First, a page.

23 Important Referrals for Home Health Therapists

Know your interdisciplinary team! And how and when to refer your patients out.


Let’s say you’ve started treatments with Mrs. Flores, a darling octogenarian just discharged home after a stroke.

As a PT, you realize that she would be a good candidate for Botox to manage her spasticity. Or as an SLP, you suspect hearing loss. Or maybe as an OT, Mrs. Flores confides that she still can’t manage her medications consistently.

Although important, these health care concerns are not within your scope of practice to treat. What to do?

Time to make a referral!

*In the process of referring your patients out, be sure to also communicate with your supervisor if concerns of patient well-being and safety arise. And be sure to know your company’s process for making referrals and for when concerns arises.


How to Refer Patients Out to Other Providers


1) If you think your patient needs Physical Therapy, Occupational Therapy, Speech Therapy, Nursing, Home Health Aide, or Medical Social Work: It should be a straight-forward process of ordering an evaluation within your home health agency’s system. Ask your supervisor for details about how to proceed.

2. If you patient is already under the care of the specialty you want to refer to: Encourage your patient/her caregiver to call the provider directly to make an appointment. It may also be helpful if you contact the provider to let him or her know you recommended a visit and why.

If your patient does not already have a referral for the specialist: Contact the patient’s PCP and request a referral, giving the reason why you believe it would help the patient.


23 Common Referrals for Home Health Therapists


1. 911

When you suspect an urgent medical condition (i.e. chest pain, signs or symptoms of a stroke, loss of consciousness, etc).

2. Adult Protective Service

When you suspect or observe abuse or neglect 🙁

3. Audiologist

When you suspect hearing loss or an issue with hearing aides.

4. Gastroenterologists (GI doctor)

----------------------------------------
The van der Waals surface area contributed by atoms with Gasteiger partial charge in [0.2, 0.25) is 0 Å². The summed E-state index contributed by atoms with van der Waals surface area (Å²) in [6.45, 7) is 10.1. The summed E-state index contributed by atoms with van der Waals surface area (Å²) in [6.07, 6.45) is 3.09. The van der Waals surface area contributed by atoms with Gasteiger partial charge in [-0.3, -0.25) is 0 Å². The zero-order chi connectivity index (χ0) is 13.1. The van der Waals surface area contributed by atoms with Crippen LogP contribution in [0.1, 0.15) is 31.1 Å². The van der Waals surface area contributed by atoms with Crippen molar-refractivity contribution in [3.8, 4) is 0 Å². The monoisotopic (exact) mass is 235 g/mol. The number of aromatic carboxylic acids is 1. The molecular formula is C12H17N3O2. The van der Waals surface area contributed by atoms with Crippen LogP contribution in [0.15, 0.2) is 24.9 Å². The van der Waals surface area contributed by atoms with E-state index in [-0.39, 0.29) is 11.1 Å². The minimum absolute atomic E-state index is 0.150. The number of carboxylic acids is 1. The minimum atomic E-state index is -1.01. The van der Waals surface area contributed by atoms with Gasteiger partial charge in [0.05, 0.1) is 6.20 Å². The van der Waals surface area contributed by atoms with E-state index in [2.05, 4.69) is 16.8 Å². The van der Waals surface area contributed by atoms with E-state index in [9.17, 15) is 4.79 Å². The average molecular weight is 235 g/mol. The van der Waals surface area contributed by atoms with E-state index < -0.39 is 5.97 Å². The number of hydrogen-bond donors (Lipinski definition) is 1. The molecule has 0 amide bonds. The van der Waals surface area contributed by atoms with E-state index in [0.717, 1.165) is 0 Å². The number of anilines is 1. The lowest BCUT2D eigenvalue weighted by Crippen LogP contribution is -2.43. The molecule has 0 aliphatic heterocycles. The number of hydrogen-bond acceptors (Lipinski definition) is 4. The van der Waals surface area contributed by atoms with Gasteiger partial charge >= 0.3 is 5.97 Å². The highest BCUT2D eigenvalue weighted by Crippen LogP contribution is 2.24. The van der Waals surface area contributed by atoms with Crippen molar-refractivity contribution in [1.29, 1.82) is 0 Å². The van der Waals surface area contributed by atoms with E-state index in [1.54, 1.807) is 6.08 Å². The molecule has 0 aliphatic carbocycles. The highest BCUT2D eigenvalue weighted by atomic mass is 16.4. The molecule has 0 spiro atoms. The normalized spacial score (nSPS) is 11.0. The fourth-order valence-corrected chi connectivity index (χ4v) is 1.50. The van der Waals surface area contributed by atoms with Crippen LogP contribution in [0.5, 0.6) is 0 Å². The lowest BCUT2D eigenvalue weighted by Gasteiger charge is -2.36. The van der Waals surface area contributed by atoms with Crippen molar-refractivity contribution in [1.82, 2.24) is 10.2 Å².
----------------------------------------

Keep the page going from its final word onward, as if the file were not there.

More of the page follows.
When you suspect esophageal dysphagia or other GI-related anatomical/physiological impairments (i.e. Zenker’s diverticulum, hiatal hernia, laryngopharyngeal reflux). When you have concerns about a feeding tube.

5. Home Health Aide

When the patient reports difficulty bathing or you observe that the patient has not bathed in a while.

6. Medical Social Worker

When you suspect that the patient would benefit from increased assistance at home (i.e. meal preparation, medication management). When the patient may benefit from information regarding available funding resources.

7. Neurologist

When you suspect your patient has an undiagnosed neurological impairment (i.e. dementia, Parkinson’s disease, ALS). Or a worsening neurological condition (i.e. progression of Parkinson’s disease, Parkinson’s medication no longer seems as effective, stroke symptoms are progressing atypically, etc.)

8. Neuro-Ophthalmologist

When you suspect visual neglect or visual field cuts that have been untreated.

9. Neurosurgeon

Facial pain (Trigeminal Neuralgia)
Spine referrals WITHOUT MRI/MRI report evidence of fracture, neoplasia or infection AND stable neurological function (i.e no progressive weakness or numbness or bladder/bowel dysfunction that is NOT pain related) and Physical Therapy hasn’t helped.
Arm pain (brachalgia) or Leg pain (sciatica) which is of a radicular nature and Physical Therapy hasn’t helped.
(Adapted from Santa Clara Valley Medical Center, link here)

10. Nutritionist/Dietician

When you suspect malnutrition that is not dysphagia related.

11. Occupational Therapist

When you suspect or observe difficulties performing ADL’s (i.e. dressing, feeding, preparing meals) or fine motor tasks (i.e. picking up small items, writing).